When comparing height differences, the following statistical measures were used: Mean Absolute Error (MAE), Root Mean Square Error (RMSE) and Standard Deviation (SD).

MAE, which measures the average magnitude of errors in a set of predictions without considering their direction, is the average of the absolute differences between an actual observation (yj) and prediction (yi) at N stations (number of control points used for calculation), where all individual differences have equal weight (Eq. 1).

MAE=i1N(yiyj)N1

RMSE, a quadratic scoring rule that also measures the average magnitude of error, is the square root of the average of squared differences between an actual observation (yj) and prediction (yi) at N stations (Eq. 2). RMSE is the most frequently used characteristics determining the degree of accuracy or the measure of conformity between a set of estimates and the actual values [85]. It expresses the dispersion of frequency distribution of variances between original (actual) height data and DEM data.

RMSE=i1N(yiyj)2N1

The MAE and the RMSE can be used together to diagnose the variation in the errors in a set of forecasts. The RMSE will always be larger or equal to the MAE; the greater the difference between them, the greater the variance in the individual errors in the sample. If the RMSE=MAE, then all the errors are of the same magnitude.

Standard deviation (SD) is a statistic measure of the dispersion of a dataset relative to its mean. It is calculated as the square root of variance by determining the variation between each data point (xi) relative to the mean (x), and N is the number of observations in the sample (Eq. 3). It is a measure of how spread out numbers are. A low standard deviation indicates that the data points tend to be close to the mean (also called the expected value) of the set, while a high standard deviation indicates that the data points are spread out over a wider range of values [86].

SD=i=1N(x1x̄2)2N1

5 Results

5.1 Topo-DEM versus source topographic maps

At the beginning, it was decided to make a visual evaluation of a Topo-DEM model. In the ArcGIS software using the ArcScene module [65] this DEM was displayed in a 3D form and rasters of the topographic source maps were draped on it. This procedure made it possible to conduct spatial assessment of the general compatibility of the relief features on a 3D model. It turned out that the created Topo-DEM reflects the general character of the morphology of the study area very well; even some details of the relief related to human activity were visible.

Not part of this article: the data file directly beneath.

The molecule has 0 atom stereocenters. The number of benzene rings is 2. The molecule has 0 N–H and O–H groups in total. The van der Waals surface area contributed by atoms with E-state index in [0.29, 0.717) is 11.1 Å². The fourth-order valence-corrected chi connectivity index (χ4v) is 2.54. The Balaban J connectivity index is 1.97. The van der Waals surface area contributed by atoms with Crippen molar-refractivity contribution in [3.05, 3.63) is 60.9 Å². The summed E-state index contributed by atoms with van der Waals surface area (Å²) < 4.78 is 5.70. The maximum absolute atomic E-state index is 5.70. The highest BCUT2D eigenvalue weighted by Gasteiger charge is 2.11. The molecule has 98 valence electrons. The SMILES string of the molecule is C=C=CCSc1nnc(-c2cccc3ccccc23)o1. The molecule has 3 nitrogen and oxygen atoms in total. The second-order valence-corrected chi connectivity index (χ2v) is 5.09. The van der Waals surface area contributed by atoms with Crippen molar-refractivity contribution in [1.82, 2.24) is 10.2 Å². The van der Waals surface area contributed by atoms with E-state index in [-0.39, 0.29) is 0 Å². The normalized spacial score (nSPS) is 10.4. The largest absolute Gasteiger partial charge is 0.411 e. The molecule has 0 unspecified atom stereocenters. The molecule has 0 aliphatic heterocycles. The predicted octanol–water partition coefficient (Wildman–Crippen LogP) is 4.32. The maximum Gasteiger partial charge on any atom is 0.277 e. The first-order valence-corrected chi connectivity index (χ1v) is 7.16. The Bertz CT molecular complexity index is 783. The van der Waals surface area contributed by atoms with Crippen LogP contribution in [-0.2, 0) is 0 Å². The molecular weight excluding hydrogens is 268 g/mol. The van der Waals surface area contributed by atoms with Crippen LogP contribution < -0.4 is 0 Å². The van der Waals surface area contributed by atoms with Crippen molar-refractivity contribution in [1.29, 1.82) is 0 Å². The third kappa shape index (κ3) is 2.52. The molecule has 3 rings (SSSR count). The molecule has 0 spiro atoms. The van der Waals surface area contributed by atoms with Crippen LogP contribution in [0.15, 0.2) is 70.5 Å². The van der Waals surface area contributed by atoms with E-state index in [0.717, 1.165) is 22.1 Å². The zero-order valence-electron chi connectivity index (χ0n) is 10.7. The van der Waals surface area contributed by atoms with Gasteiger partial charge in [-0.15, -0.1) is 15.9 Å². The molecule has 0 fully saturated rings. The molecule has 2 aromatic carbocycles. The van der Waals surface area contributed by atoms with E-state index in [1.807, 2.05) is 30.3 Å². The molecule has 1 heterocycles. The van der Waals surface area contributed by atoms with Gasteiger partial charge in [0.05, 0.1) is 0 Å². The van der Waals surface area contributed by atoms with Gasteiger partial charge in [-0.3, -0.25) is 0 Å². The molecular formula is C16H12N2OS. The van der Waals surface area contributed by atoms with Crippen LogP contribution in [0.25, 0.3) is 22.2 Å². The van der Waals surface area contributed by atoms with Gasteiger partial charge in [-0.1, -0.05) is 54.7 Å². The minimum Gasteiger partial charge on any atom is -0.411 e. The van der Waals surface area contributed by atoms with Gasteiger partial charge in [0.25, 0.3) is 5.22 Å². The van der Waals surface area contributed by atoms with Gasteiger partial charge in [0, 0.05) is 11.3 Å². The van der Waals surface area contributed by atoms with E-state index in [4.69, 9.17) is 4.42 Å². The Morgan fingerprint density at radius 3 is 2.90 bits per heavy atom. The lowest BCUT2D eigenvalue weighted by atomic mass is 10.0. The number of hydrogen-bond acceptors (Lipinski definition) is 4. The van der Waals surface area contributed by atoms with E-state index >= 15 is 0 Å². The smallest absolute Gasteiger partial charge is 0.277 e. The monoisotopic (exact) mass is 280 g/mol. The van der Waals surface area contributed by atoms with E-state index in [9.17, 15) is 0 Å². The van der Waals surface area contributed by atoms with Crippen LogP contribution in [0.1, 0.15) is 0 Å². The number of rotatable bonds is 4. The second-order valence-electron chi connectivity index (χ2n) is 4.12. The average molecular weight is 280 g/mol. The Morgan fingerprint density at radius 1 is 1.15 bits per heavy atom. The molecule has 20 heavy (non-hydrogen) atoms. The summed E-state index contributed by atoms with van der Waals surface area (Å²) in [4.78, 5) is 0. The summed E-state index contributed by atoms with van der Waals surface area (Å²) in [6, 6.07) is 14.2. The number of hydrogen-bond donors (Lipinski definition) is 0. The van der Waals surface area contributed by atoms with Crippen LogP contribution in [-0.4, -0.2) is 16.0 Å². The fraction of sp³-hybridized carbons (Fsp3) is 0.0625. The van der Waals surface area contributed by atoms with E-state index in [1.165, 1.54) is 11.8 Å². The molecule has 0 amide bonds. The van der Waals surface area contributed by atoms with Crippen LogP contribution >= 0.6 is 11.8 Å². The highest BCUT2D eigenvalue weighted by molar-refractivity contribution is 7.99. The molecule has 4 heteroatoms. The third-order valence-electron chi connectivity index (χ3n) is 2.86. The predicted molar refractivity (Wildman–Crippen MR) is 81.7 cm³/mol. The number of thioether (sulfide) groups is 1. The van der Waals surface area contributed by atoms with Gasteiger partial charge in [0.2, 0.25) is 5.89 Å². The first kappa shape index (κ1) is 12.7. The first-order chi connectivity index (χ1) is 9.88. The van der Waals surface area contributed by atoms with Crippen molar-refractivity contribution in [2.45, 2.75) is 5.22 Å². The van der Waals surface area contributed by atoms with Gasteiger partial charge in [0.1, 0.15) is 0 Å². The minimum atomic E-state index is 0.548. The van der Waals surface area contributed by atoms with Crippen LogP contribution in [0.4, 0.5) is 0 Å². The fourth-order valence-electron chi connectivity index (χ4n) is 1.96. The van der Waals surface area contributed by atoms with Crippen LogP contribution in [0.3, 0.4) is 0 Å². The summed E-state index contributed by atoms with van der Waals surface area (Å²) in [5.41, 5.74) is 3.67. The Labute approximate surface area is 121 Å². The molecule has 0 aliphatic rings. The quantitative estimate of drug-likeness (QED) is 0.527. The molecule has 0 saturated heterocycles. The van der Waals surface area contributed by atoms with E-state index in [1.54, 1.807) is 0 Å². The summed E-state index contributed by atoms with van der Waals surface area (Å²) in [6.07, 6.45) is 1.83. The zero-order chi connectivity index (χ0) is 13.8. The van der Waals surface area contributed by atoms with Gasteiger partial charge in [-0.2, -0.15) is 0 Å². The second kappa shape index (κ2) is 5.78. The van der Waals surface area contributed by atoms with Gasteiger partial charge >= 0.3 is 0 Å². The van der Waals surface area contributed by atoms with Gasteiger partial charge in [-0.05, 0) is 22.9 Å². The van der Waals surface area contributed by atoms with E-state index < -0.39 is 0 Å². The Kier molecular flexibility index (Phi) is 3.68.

In the next step, all the 10 m contours from the model were generated and compared with the original contours from the topographic maps (Figure 4). The vast majority of the contours generated from the model exactly matched the original course of the contours from topographic maps. It is proof that the method has recreated a DEM with the same characteristics as the original. After calculating the total length of both sets of the contours, it turned out that the contours on the topographic maps have the length of 262 km, while the contours generated from the model measured as many as 329 km, i.e. 25% more. This is evidently due to incomplete selection of the course of contour lines on topographic maps (Figure 4A-1, B-1), especially in urban areas (with compact buildings). Such situations (deficiencies in the course of contours) do not appear on the raster model (Figure 4A-2, B-2) as a DEM always represents continuous data. Occasionally there were errors in the contours generated from the model (Figure 4A-2).

In the end 100 checkpoints were randomly generated, for which elevations from the topographic maps were read and compared with the elevations obtained from the Topo-DEM model (Figure 5). The differences in the compared elevations ranged from −1.68 m to +2.06 m. The values of the MAE and RMSE were < 0.2 m, and SD was 0.4 m, which is a very good outcome (Table 5).

Table 5

Elevation differences between Topo-DEM and a topographic map

Elevation differences [m]
MinMaxMAERMSESD
−1.682.060.190.160.40

The above results allow one to conclude that the DEM with a resolution of 10×10 m derived from topographic maps corresponds to the precision assumed for this type of study. Borkowski [87] stated that for data obtained from a topographic map at the scale of 1:10,000, the average altitude error is in the range from 0.8 to 2.0 m.

The shift error between LiDAR-DEM and Topo-DEM was not taken into account because: shift error of the LiDAR-DEM is < 0.5 m, mean shift error of the topographic map vs the reference data (high-resolution orthophotomap) is < 2.04 m and contour line width on the topographic map is 1.5-2.0 m. In such case comparison of both DEMs with each other excludes the real calculation of the shift error, because LiDAR-DEM has 100 times higher resolution. The horizontal accuracy that has been achieved within the range of 1 pixel of the Topo-DEM (10×10 m) is sufficient for mapping [see 88]. In conclusion - the shift error is smaller than the Topo-DEM resolution.